The Pune chapter of NWMI and the Pune Union of Working Journalists (PUWJ) organised a session on work opportunities in the shrinking media job market, as part of the conference “Enhancing media skills” held at the Patrakar Sangh in advance of International Women’s Day. Participants included journalists and students of journalism and communication from Pune.
Sujata Deshmukh, Sahitya Akademy Award winner for her translation of Vikram Sampath’s My name is Guajar, emphasised that translators must be knowledgeable in the subject of the material to be translated, and be prepared to do the necessary research. There is a demand for translators, for international websites, streaming apps and online books. They can earn well once they are established in the field.
Veteran journalist Sorabh Ghaswala said: “The good news is that with the world wide web and the internet, anyone can start their website. The hard part is to keep it running.” It helps to specialise, he pointed out. “If you’re starting a news portal, identify a particular niche in which you want to work.” Ghaswalla concluded: “Despite technology advancing or changing, journalistic skills are not going to change. Journalists are never going to be out of work, don’t worry.”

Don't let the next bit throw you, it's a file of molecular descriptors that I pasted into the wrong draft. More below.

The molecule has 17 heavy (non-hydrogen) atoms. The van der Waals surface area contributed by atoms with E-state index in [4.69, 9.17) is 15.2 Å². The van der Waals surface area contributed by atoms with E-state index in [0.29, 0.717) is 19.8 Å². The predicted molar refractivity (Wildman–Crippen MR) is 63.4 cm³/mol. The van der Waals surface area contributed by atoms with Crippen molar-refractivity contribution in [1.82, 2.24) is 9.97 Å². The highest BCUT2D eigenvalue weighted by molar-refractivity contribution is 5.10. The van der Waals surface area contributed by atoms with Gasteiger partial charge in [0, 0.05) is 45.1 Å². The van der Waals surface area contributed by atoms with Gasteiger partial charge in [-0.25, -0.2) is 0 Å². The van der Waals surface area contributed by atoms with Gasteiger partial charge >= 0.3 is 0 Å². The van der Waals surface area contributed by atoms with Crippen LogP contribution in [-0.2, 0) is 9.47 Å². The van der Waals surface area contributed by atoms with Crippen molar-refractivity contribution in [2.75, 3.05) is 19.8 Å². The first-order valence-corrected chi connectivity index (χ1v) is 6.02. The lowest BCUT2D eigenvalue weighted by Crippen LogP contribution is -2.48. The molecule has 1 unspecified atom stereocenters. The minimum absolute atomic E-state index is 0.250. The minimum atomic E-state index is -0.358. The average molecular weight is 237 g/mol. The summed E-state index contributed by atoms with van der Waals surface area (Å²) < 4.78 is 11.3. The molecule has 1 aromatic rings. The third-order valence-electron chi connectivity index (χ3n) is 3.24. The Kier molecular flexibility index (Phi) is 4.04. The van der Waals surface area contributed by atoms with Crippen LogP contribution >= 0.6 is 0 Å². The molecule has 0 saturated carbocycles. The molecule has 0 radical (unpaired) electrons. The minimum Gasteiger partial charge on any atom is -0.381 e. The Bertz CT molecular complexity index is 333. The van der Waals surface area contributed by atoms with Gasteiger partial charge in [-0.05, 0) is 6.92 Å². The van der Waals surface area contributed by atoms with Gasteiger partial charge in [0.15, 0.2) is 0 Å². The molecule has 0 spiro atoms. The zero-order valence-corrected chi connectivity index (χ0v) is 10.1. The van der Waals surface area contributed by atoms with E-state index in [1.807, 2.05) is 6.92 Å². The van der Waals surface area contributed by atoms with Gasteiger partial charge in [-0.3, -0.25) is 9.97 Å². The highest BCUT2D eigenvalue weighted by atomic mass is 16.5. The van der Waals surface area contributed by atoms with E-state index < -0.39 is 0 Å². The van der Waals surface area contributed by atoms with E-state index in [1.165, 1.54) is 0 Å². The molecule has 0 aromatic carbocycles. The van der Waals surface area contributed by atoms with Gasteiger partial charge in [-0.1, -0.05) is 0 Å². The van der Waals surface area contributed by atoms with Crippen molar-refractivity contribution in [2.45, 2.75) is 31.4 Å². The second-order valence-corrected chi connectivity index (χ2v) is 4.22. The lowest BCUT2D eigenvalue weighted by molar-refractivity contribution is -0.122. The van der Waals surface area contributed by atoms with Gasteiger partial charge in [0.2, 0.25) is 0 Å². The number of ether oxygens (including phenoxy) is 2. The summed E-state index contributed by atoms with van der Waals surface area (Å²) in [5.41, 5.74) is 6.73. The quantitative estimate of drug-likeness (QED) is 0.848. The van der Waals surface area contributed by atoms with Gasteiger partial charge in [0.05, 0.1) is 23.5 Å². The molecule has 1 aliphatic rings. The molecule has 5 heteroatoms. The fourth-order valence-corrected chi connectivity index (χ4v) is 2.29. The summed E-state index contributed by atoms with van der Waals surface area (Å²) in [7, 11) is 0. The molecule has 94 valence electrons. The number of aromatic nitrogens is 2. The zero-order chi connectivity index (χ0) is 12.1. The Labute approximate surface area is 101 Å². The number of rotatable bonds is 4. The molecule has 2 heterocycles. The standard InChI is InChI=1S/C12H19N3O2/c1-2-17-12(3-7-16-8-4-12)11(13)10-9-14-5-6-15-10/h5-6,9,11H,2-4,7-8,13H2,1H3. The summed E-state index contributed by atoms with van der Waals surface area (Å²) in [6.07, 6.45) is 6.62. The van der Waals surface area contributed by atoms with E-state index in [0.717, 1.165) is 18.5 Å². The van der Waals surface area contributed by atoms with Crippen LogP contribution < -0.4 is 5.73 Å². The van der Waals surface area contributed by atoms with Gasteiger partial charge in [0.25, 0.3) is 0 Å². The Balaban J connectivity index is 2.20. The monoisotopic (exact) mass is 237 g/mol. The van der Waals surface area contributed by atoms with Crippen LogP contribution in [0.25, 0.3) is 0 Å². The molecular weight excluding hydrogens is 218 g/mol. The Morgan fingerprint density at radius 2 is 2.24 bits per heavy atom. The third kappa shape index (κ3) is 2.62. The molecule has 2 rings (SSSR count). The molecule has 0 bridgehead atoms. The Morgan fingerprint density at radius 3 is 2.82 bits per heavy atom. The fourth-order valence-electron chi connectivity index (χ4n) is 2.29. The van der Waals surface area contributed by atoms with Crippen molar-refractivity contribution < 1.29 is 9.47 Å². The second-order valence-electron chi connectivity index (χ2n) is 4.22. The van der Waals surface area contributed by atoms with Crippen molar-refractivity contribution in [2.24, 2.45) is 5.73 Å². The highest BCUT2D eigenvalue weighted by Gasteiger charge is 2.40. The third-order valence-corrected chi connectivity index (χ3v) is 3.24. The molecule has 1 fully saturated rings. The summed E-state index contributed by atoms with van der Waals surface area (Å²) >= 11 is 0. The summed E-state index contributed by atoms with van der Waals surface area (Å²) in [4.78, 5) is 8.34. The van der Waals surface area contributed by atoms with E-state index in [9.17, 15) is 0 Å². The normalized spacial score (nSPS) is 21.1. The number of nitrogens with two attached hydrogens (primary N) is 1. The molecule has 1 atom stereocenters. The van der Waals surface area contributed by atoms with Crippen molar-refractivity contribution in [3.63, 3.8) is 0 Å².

Journalist and writer Sekhar Seshan spoke on the opportunities in book writing.
Sandhya Taksale, one of the founder members of NWMI, spoke about the network. NWMI is open for all women journalists. It has provided support to many women journalists, giving them access to information about work and other opportunities. The network has also been a lively forum for discussions since its inception in 2003.
Prasad Kulkarni, president, PUWJ, spoke at the gathering on the Patrakar Sangh’s workshops on “Mobile Filmmaking”, and reported on an ongoing survey of the socioeconomic background of journalists.
Photographs, from top: Students and other participants at the meeting; (from left): Sohrab Ghaswala, Sekhar Seshan and Sujata Deshmukh; Members of NWMI Pune and the Pune Union of Working Journalists.